Most of the Samhain focus was rekindling all the hearths of the country from the king’s fire. Riders carried embers in lanterns made from turnips; we now call them jack-o-lanterns. Renewing the sovereignty of the tribe, druids kindled a sacred fire of sovereignty and distributed its power to all regions of the land (114). This fire most likely would last six months as fires were smoored and rekindled but never put out. Thus the king’s fire would remain until the next renewal period.
10. Properly Host the Dead with a Fire
In my modern practice, I consider Samhain to be from Samhain night to All Souls day. I roll in the all souls day practices into Samhain itself as it would have been there at one time. All Souls Day or Nov 2nd is when the dead visit, more so than on Oiche Shamhna.
They swept the floor, lit a good fire in the hearth, and the family goes to bed earlier than usual, leaving the door unlatched and a bowl of spring water on the table. This was “so that anyone who had died may find a place prepared for him at his fireside.” (228).
When the dead returned, though, they were seated around the fire. They set places around a fire, and when food was left out for the fairies, they put it in front of a fire (Evans 89).
11. Place Tools of Your Profession on the hearthstone, mantle, or near the fireplace.
In some regions, our ancestors placed their tools on the hearthstone, and a site was set for each of the familial departed Evans (89). Sometimes this was a matter of family pride since professions were handed down through generations. If this applies to you, go for it, if it doesn’t try one of the other customs which speak to you.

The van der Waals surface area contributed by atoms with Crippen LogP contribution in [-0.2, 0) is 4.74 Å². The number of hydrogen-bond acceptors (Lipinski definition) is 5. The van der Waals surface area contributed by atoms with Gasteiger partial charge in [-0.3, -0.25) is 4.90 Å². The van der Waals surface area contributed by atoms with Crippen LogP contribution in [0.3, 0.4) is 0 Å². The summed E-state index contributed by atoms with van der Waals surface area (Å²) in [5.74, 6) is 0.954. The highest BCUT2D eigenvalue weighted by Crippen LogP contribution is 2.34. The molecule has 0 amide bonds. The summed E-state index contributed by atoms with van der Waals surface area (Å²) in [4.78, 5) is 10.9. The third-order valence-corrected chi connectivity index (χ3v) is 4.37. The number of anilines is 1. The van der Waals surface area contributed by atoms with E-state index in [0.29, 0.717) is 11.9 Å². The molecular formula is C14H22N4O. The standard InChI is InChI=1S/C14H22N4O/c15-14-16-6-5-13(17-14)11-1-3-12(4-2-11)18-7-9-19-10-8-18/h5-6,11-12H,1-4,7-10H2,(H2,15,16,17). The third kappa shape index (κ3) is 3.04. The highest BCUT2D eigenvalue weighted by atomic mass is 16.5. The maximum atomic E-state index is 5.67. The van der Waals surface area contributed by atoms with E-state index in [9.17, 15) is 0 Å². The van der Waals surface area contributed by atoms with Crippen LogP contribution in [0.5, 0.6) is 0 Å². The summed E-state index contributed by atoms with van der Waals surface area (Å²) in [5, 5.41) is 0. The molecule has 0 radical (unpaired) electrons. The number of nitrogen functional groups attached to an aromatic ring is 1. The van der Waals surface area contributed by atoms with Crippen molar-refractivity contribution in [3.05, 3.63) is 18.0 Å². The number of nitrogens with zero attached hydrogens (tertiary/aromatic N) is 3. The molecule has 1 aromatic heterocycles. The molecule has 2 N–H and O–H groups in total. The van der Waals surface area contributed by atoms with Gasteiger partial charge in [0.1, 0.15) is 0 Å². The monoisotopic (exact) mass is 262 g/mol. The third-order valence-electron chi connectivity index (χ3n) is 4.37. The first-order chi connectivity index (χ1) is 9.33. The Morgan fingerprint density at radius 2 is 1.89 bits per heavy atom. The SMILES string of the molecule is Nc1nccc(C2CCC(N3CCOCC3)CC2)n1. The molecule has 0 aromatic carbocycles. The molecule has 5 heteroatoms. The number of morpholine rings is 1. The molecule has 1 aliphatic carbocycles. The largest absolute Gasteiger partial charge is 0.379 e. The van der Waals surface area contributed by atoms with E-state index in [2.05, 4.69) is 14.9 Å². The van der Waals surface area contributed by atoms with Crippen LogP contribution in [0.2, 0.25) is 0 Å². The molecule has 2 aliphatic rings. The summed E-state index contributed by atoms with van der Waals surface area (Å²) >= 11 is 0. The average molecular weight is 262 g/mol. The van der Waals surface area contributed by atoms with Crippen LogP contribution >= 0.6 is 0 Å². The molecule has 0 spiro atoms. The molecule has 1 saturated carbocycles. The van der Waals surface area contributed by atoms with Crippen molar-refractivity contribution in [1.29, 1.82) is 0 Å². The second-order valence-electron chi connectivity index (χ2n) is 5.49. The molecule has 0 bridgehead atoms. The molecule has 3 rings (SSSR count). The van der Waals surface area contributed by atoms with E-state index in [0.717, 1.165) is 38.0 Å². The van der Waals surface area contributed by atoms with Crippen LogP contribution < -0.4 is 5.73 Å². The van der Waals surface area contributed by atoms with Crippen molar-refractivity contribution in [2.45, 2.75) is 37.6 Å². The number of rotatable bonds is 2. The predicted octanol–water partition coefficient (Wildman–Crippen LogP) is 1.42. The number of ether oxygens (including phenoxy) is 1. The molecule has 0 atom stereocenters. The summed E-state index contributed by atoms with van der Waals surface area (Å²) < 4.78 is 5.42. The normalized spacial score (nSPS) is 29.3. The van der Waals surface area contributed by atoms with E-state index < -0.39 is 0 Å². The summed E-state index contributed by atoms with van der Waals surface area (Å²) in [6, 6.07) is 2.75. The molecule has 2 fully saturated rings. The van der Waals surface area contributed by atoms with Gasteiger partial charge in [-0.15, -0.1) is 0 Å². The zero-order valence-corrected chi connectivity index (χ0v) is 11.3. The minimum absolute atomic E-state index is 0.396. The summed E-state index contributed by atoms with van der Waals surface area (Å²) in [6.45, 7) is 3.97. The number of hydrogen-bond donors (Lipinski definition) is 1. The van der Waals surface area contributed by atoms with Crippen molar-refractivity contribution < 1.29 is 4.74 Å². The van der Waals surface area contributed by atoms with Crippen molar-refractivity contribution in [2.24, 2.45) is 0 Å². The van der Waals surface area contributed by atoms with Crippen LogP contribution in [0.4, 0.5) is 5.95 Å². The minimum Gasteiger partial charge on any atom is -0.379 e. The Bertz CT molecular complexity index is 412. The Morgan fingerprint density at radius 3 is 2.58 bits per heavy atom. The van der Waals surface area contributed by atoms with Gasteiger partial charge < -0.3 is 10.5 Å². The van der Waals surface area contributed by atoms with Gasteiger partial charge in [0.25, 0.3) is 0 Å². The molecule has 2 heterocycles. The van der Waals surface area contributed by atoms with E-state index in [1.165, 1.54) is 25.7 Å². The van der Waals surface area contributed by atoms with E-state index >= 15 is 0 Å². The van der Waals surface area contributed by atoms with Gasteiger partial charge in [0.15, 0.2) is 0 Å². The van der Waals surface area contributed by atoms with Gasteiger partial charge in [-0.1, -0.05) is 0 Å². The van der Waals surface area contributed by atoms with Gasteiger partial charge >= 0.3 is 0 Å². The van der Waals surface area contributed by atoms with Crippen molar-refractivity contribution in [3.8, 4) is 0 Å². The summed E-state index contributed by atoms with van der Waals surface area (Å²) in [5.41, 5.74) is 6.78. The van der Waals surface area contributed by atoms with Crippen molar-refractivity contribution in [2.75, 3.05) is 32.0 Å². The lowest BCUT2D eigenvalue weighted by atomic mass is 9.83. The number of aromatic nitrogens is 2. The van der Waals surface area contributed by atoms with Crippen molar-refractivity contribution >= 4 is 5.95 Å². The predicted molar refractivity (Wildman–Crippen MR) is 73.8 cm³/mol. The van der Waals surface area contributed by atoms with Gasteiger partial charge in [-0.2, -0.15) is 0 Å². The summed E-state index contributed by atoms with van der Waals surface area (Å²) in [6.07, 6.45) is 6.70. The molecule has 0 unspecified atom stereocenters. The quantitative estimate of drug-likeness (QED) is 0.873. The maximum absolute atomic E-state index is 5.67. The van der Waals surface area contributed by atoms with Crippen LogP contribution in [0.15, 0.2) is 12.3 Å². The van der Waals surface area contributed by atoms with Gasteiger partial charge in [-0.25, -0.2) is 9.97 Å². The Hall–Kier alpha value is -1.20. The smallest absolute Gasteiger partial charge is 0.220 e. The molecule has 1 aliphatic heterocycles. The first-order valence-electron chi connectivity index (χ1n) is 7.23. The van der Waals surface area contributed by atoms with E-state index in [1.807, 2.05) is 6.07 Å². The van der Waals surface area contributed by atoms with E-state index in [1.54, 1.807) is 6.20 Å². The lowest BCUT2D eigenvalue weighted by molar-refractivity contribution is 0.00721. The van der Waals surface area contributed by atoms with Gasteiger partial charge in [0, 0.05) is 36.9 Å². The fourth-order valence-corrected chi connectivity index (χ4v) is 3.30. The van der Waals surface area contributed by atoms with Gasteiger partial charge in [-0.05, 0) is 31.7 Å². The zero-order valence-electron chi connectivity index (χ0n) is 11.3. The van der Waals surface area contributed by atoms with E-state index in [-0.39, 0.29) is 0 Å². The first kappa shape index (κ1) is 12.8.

12. Hold a Feast
Feast, cream pancakes, stamps, apple cakes, nuts, and blackberry pies, ducking for apples (202).
Stampy are cakes made from raw potato, flour, sugar, caraway seeds, and cream. People call them boxty when they made them with cooked mashed potato (204).
Colcannon also called ‘champ’ or ‘pandy,’ is made of potatoes boiled and mashed, mixed with cooked green cabbage, raw onions chopped, sprinkled with pepper and salt (204). The two first plates of champ and mash were placed on top of a pier or pillar for the dead or the fairies as an offering (Evans 103).